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If you’ve been to the Midwest, it’s hard to miss the endless fields dedicated to the agriculture industry. If you live there, you are accustomed to the growing cycles and crop rotations of the fields. You probably are even desensitized to the massive machinery used to maintain these crops. However, something of growing concern to farmers and their neighbors are the weedkillers necessary to keep crop yields high. Chances are they are using a chemical called Roundup™. Ever heard of it? In May, a jury awarded $2 billion to two Californian landscapers who claimed Roundup™ is the cause of their cancer of immune cells (non-Hodgkin’s lymphoma). This case highlights not only the risk of this weedkiller to industrial farmers but also to landscapers and citizens alike who have prolonged exposure to this chemical.
Roundup™ was first introduced for commercial operation in 1974 for nonselective weed control. It’s main ingredient, glyphosate, inhibits the shikimate pathway in most plants. This pathway makes specific amino acids that are essential for plants’ growth, however, it is not present in animal cells. This trait can be desirable when genetically modified (GM) crops are engineered to include a glyphosate-resistant gene. When these GM crops are sprayed with glyphosate, they will survive, while all other invasive and unwanted plants will die. Since its creation, glyphosate is the most widely used weedkiller in the United States, and in the world. Roundup™ has been in the news with possible class action lawsuits in multiple states within the U.S. and around the world. But it’s manufacturer, Bayer AG, previously Monsanto, continues to deny all allegations against the product causing cancer. In their defense they use their more than 800 previous studies submitted to the U.S. Environmental Protection Agency (EPA) during the original registration process of their product. So, what is the verdict?
In 2015 the International Agency for Research on Cancer (IARC), part of the World Health Organization (WHO), classified glyphosate as “probably carcinogenic to humans.” Following this, in 2016 a scientific review article was published in the journal Environmental Health, outlining the increasing risks of glyphosate. Because invasive weeds are now becoming more resistant to glyphosate, larger amounts of the weedkiller must be used to kill off the weeds and maintain agricultural profits, thus increasing human exposure. One of the main conclusions from this review is that previous studies have undermined the possibility that glyphosate, and other chemicals that are formed when converted by enzymes in plants and animals, may interact via other biological processes, including those associated with larger animals. Considering glyphosate has been found in water sources, runoff water, in fish, and in plants, this chemical poses risks of exposure to individuals who never directly come in contact with the weedkiller. The EPA and European Food Safety Agency maintain that there is no risk to public health with respect to glyphosate. However, these agencies, unlike the IARC, looked at numerous privately funded research; some of which were funded by Monsanto. (IARC is only looking at studies that are publicly available). Current research, which is available to the public, has found that glyphosate affects the endocrine system and possibly affecting the function of important enzymes within the body that require metals.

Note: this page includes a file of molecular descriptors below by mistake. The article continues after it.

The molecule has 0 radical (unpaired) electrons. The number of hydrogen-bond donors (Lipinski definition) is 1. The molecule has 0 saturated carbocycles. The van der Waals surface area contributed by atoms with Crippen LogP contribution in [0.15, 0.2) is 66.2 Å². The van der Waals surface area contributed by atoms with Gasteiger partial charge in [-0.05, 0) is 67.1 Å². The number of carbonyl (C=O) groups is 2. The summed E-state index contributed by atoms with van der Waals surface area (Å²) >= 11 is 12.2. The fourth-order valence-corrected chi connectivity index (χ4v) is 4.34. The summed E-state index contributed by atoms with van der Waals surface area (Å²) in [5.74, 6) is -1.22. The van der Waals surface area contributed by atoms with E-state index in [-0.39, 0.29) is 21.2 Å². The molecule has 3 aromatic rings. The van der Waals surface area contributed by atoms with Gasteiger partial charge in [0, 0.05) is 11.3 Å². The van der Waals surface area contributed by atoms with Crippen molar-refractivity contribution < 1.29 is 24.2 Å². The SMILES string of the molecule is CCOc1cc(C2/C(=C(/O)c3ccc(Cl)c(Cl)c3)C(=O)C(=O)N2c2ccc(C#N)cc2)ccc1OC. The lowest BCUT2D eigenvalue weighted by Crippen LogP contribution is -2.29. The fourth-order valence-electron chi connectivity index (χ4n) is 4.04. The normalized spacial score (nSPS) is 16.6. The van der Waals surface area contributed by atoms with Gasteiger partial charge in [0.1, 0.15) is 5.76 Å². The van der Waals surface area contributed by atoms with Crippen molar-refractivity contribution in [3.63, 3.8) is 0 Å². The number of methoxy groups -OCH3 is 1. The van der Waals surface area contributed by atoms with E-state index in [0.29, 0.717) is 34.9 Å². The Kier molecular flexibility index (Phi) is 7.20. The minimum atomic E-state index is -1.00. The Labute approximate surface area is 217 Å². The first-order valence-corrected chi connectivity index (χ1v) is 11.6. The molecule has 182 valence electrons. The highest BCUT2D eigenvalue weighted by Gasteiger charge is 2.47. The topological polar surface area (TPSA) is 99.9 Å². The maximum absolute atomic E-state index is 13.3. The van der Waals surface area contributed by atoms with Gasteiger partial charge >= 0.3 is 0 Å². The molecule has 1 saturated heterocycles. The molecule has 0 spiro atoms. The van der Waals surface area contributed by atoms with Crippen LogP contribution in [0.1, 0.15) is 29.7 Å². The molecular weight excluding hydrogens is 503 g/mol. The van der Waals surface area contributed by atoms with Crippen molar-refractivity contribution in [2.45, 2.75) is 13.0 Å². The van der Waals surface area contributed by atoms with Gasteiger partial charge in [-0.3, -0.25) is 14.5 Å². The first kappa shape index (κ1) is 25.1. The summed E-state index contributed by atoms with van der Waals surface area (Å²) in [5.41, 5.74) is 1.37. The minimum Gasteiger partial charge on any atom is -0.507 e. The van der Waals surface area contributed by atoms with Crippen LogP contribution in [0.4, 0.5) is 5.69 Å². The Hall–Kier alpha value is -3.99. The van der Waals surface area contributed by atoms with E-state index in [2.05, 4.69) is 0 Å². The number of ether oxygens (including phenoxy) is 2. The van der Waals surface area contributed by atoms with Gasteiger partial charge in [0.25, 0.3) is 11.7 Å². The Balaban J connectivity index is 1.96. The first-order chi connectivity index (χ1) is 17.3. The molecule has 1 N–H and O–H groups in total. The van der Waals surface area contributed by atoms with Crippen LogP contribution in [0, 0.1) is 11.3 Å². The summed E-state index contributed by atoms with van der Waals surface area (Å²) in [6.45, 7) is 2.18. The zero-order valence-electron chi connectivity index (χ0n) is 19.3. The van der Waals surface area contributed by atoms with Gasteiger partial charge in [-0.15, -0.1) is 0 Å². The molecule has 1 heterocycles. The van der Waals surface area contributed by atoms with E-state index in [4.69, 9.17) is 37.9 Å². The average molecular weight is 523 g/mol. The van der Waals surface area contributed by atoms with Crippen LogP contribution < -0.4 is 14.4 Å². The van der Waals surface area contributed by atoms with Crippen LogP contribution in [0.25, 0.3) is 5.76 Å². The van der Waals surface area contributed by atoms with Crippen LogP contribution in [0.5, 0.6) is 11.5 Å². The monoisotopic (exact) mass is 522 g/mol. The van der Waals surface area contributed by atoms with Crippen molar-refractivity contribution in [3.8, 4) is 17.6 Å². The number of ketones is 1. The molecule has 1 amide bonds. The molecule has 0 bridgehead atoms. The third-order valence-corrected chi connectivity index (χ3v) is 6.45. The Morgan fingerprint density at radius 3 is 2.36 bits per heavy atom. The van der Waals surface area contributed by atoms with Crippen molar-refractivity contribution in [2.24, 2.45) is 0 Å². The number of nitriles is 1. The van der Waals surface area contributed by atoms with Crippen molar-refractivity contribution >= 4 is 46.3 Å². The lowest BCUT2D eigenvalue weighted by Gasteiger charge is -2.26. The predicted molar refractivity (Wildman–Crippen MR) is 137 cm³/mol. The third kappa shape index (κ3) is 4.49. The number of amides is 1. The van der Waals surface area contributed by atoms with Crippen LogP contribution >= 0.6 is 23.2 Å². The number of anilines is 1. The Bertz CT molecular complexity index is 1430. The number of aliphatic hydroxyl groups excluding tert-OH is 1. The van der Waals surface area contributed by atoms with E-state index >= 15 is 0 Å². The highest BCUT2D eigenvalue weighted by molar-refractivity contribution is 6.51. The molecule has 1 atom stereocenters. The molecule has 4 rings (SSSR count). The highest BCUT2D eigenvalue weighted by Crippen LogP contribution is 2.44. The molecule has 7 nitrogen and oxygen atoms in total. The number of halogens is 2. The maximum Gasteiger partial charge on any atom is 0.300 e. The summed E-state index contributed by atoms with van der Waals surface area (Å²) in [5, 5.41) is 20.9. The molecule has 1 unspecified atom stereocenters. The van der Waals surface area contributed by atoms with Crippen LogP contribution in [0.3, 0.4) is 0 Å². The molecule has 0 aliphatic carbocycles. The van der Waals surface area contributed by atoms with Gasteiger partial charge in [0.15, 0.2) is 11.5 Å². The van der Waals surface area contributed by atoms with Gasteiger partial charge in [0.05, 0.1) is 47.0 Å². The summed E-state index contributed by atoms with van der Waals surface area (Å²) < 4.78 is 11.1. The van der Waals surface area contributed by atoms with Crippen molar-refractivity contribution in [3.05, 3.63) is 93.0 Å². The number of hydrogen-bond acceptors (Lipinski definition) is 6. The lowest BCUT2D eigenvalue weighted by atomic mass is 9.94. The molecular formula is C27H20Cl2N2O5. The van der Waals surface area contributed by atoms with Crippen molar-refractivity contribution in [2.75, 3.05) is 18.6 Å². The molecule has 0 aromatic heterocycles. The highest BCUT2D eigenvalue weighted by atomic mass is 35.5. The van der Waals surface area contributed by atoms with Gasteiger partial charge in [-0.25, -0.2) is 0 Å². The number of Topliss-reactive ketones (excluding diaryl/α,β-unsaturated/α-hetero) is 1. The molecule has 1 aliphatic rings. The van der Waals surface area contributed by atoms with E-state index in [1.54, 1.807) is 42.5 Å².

A review published in the journal Carcinogenesis in 2019, concluded that studies on the effects of glyphosate on biological processes of vertebrates have been happening at concentrations much lower than the regulatory limits, and studies at such low concentrations may have been overlooked in the past. They also concluded that the exact mechanism causing non-Hodgkin’s lymphoma may be more complex than the more well-known pathways being studied. More significant was the conflicting evidence of the involvement of glyphosate in diseases. But Roundup™ is not only made of glyphosate. It also contains surfactants which are present in soaps and detergents, which allow the weedkiller to be sprayed and stay on the targeted weed. Glyphosate also degrades into a chemical called aminomethylphosphonic acid, (AMPA) which has been shown to damage genetic material within human and mouse models.
Does glyphosate cause cancer? The jury may still be out on this one, but there is a clear need for more research to be done. The research must not look at glyphosate alone, but in combination with the other ingredients of Roundup™ like the surfactants, and its degradation product AMPA. But caution should be taken by those with prolonged and frequent exposure to these chemicals, whether using Roundup™ or other weedkillers.
Davoren, M. J., & Schiestl, R. H. (2018). Glyphosate-based herbicides and cancer risk: a post-IARC decision review of potential mechanisms, policy and avenues of research. Carcinogenesis, 39(10), 1207-1215.
Meshkini, S., Rahimi-Arnaei, M., & Tafi, A. A. (2018). The acute and chronic effect of Roundup herbicide on histopathology and enzymatic antioxidant system of Oncorhynchus mykiss. International Journal of Environmental Science and Technology, 1-10.
Myers, J. P., Antoniou, M. N., Blumberg, B., Carroll, L., Colborn, T., Everett, L. G., … & Vandenberg, L. N. (2016). Concerns over use of glyphosate-based herbicides and risks associated with exposures: a consensus statement. Environmental Health, 15(1), 19.
Swanson, N. L., Leu, A., Abrahamson, J., & Wallet, B. (2014). Genetically engineered crops, glyphosate and the deterioration of health in the United States of America. Journal of Organic Systems, 9(2), 6-37.